Spokesman: I think we very much welcome the decision by the General Assembly which will help in the protection of wildlife, of fauna and flora — I think help protect more animals from poaching. Obviously, the killing of this lion in Zimbabwe was extremely unfortunate. We understand the Zimbabwean authorities are investigating, that a legal procedure is under way; an investigation is under way to exactly, to ascertain what the facts were and how this animal came to be killed.
Matthew then Nizar.
Question: Sure. I have some other questions, but yesterday I’d asked you about Sri Lanka and this memo that’s emerged where the UN appears to be working for a purely national mechanism. And the foreign ministry spokesman there has spoken today about Mr. Feltman’s trip and has mentioned the Peacebuilding Fund. So I wanted to ask you more specifically, is Mr. Taranco and the Peacebuilding Fund considering funding a purely national accountability mechanism in Sri Lanka contrary to what’s been said here and to the Human Rights Council report that’s due in September?
Spokesman: I think what I can tell you is that the UN supports the Government and the people of Sri Lanka and their efforts to advance reconciliation and accountability as evidenced by commitments made by the Secretary General and during the Under-Secretary-General’s recent visit — Feltman’s recent visit to Sri Lanka. In this regard, we’re exploring provision of a broad package of technical and financial assistance at the request of the Chief Minister, also including the support of the Northern Province to bolster citizen confidence in the peace process. What is currently under discussion for support by the Peacebuilding Fund are initiatives to advance the process of reconciliation in Sri Lanka by resettlement of internally displaced persons, national reconciliation, strengthening human rights mechanism, and ending impunity. The UN support is always based on the basis of inclusive and participatory consultations with all key stakeholders. And my understanding is that already $1 million have been already dispersed to support resettlement and integration initiatives for the remaining internally displaced people in the north and east on land that’s been… on seized land that have been returned by the Government. For the rest, we continue to consult with the Government of Sri Lanka and the Northern Provincial Council and all key stakeholders to finalize the UN support.
Question: Are you saying this Peacebuilding Fund… because I’m looking at the document, and… and… are you saying that the Peacebuilding Fund support is not for an accountability mechanism that would be entirely national, which is the one denounced by the Tamil group that you mentioned?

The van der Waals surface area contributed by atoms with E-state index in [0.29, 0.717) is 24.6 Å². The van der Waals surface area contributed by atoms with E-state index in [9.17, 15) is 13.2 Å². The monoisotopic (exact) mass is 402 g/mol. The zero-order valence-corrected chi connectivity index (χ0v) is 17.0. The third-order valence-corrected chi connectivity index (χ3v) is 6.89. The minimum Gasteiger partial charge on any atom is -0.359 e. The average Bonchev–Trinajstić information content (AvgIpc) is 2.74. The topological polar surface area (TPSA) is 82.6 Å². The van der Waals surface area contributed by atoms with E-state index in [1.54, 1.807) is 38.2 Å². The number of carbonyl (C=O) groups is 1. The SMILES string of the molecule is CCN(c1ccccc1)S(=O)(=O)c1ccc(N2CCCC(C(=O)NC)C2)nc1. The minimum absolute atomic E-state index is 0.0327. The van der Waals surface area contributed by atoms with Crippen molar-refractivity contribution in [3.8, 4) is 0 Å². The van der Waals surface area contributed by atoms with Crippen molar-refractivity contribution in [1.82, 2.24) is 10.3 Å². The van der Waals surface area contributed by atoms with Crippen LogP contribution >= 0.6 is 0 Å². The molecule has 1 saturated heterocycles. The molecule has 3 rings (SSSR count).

Spokesman: You know, I think the… whether there should be domestic or international process, the… I think what we are looking at is obviously implementing projects both with the support of the Government and the Northern Provincial Council. If I have more, I will share it with you.
Question: What about an international mechanism?
Spokesman: I think, you know, whether it’s domestic or international, that will need to be determined. We are obviously awaiting the High Commissioner’s report and recommendations to make that decision.
Question: [inaudible] Nablus. The right of resistance by the Palestinians people is enshrined in the Charter, which anyone who’s under occupation has the right to resist occupation, so there is no margin here for equating the occupier with the occupied and condemning both as on a par does not really…
Spokesman: I appreciate that some people in this room may have a different analysis of what I’ve just read. That’s your right. What… what I—
Question: In the past—
Spokesman: What I’m saying and more importantly, what the Secretary‑General is saying is that he reiterates his call on all parties to ensure that tensions do not escalate further and that both sides, the leadership on both sides, take bold steps to return to the path of peace. It’s the absence of a political peace process that allows extremists to take the lead.
Question: On the same subject, now this reminds us of the deletion or omission of the Secretary‑General of Israel from the list of shame in… on children under armed conflict. Will there be another deletion in the future, I mean, for Israel? Doesn’t such deletion… encourage such settlers…
Spokesman: You’re asking me hypothetical questions that are best not asked of a Spokesman.
Spokesman: There will be a report next year, as there is every year, on children in armed conflict. I think what we need to focus on is this horrendous suffering of this family, and I think the Secretary-General’s condemned this act in no uncertain terms. I will--
Question: On Yemen…
Spokesman: I’ll come back to you on Yemen. Nizar and Olga have been very patient. Masood has been patient. Nizar is never patient.
Question: Okay. Yeah. In this case, yes. My question is…
Spokesman: I’m very patient.
Question: …has the Secretary‑General spoken or will he be speaking with the Israeli authorities on this issue in particular? And also, the issue about the… in the event of the report on Israeli destruction of homes last year in July…